Beckley said he fired his own gun at Hess because when he saw the unfamiliar fellow cop on Henry's car, he took him for “the aggressor.” He said he told his superiors that the night Henry was killed.
The Henrys have accepted a $6 million settlement in their wrongful death lawsuit against Pleasantville and Hess. They also have settled their lawsuit against another police department involved in the shooting and received an undisclosed amount of money, a $250,000 donation to the DJ Henry Dream Fund and a public apology.
Several months after the Henrys attended President Barack Obama's 2015 State of the Union address as guests of U.S. Reps. Joe Kennedy and Stephen Lynch, the Department of Justice announced there would be no federal civil rights charges brought in the case.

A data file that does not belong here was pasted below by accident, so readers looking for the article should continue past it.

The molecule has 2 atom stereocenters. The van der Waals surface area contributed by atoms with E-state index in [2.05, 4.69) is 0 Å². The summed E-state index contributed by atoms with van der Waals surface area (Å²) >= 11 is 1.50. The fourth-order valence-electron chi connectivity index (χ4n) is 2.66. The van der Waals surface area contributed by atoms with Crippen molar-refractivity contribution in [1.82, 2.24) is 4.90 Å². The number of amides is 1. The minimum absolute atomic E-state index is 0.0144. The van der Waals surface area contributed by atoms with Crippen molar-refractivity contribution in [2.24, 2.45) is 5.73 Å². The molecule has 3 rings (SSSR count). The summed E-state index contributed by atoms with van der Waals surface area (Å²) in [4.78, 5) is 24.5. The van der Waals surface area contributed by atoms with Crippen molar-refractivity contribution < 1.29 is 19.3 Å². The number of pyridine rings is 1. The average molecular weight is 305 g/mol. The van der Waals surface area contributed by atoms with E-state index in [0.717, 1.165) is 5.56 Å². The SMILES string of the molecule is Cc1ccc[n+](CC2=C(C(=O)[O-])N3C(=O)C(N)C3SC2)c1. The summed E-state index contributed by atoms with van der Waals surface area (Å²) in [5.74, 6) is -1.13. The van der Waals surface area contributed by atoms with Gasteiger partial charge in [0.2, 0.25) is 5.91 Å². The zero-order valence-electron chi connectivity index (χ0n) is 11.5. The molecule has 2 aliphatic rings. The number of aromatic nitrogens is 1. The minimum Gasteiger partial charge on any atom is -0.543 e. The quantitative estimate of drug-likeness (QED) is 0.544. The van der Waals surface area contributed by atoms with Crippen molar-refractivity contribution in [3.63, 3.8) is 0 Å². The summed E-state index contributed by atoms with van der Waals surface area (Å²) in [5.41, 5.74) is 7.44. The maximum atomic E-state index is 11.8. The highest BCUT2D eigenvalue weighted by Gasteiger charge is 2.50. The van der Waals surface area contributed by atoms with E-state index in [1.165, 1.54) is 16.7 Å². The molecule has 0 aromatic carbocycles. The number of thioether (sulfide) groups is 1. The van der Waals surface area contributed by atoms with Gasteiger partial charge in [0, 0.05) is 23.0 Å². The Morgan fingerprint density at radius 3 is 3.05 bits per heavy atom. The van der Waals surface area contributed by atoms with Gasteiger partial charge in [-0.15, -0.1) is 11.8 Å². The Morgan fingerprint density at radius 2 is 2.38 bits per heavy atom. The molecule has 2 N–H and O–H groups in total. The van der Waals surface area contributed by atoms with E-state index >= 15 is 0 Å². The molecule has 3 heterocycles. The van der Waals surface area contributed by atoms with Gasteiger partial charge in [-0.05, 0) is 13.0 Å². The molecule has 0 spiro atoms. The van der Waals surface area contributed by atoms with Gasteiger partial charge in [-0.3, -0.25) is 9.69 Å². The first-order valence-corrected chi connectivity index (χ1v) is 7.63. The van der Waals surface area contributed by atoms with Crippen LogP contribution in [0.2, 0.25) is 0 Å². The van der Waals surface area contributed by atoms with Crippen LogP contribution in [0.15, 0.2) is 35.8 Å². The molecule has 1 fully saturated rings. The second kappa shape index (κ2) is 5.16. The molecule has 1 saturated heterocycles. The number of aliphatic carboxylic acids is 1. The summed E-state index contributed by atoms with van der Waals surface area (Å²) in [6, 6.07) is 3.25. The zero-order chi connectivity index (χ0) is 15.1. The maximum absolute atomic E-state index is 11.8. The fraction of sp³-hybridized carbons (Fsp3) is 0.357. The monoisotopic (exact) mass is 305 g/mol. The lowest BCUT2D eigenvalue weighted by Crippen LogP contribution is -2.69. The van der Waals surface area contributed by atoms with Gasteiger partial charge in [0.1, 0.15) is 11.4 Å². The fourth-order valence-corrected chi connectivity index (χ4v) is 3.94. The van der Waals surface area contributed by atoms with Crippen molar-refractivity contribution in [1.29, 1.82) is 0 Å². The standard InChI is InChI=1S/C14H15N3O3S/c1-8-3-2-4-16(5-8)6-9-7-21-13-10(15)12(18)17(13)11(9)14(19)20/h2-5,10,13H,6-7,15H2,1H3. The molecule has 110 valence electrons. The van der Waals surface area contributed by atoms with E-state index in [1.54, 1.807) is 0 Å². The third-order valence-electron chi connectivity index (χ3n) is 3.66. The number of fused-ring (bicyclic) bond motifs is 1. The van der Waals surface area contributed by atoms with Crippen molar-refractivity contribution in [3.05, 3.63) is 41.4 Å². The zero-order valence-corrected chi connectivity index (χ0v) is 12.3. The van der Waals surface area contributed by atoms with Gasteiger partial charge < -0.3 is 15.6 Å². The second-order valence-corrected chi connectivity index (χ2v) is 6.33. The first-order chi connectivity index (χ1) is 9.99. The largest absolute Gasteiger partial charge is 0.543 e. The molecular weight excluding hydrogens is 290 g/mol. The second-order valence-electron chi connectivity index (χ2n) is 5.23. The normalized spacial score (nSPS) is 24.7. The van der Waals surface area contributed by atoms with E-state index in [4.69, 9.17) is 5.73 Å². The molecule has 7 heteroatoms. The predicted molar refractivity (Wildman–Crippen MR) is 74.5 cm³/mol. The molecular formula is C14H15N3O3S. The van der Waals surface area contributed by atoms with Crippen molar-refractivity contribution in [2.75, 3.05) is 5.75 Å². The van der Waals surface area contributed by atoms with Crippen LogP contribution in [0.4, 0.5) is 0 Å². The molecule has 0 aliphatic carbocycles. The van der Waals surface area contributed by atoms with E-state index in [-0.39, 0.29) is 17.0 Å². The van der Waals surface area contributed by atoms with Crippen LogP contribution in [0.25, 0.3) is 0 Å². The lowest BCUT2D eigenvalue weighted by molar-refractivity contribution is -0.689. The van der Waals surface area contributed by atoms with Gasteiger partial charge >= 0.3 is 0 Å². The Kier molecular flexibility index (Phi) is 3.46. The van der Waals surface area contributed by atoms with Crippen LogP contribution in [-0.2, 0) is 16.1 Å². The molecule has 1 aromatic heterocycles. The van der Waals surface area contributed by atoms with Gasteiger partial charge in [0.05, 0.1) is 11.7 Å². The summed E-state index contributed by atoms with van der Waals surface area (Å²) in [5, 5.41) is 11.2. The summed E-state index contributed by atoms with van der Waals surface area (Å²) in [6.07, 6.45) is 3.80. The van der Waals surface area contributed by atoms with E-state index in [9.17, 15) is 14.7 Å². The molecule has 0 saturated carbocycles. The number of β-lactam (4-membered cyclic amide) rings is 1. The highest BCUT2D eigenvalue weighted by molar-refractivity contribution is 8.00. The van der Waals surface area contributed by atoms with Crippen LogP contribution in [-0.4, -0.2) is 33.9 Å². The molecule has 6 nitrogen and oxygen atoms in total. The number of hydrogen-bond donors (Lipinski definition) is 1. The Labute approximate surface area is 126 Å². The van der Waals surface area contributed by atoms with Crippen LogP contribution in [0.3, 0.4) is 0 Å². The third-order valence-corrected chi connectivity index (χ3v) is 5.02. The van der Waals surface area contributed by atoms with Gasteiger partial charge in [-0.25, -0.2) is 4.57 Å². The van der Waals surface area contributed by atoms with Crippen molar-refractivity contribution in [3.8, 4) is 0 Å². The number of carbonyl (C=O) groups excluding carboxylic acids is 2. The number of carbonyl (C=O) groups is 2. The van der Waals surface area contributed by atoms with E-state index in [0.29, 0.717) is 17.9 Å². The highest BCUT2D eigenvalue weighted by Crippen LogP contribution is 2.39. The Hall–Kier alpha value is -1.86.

Sokoloff has said the incident is a tragedy, but dismisses calls to reopen the investigation. “It seems to me that because of the George Floyd case, the Breonna Taylor Case, all these other cases, people are running around looking to nail a police officer to a wall — any police officer — and they’re reaching back 10 years.”
This year, DJ Henry's death has received renewed attention. An online petition has now been signed by more than 358,000 people. A group of 10 well-known celebrities, including Rihanna and Jay-Z, asked Attorney General William Barr to reexamine and reopen DJ Henry's case.
"We’d welcome a reexamination into our son’s case. All of the evidence is there, we just need someone with the courage to convict all those involved,” Angella Henry said.
Contributing: The Associated Press
This article originally appeared on USA TODAY NETWORK: DJ Henry: 10 year anniversary after death at hands of police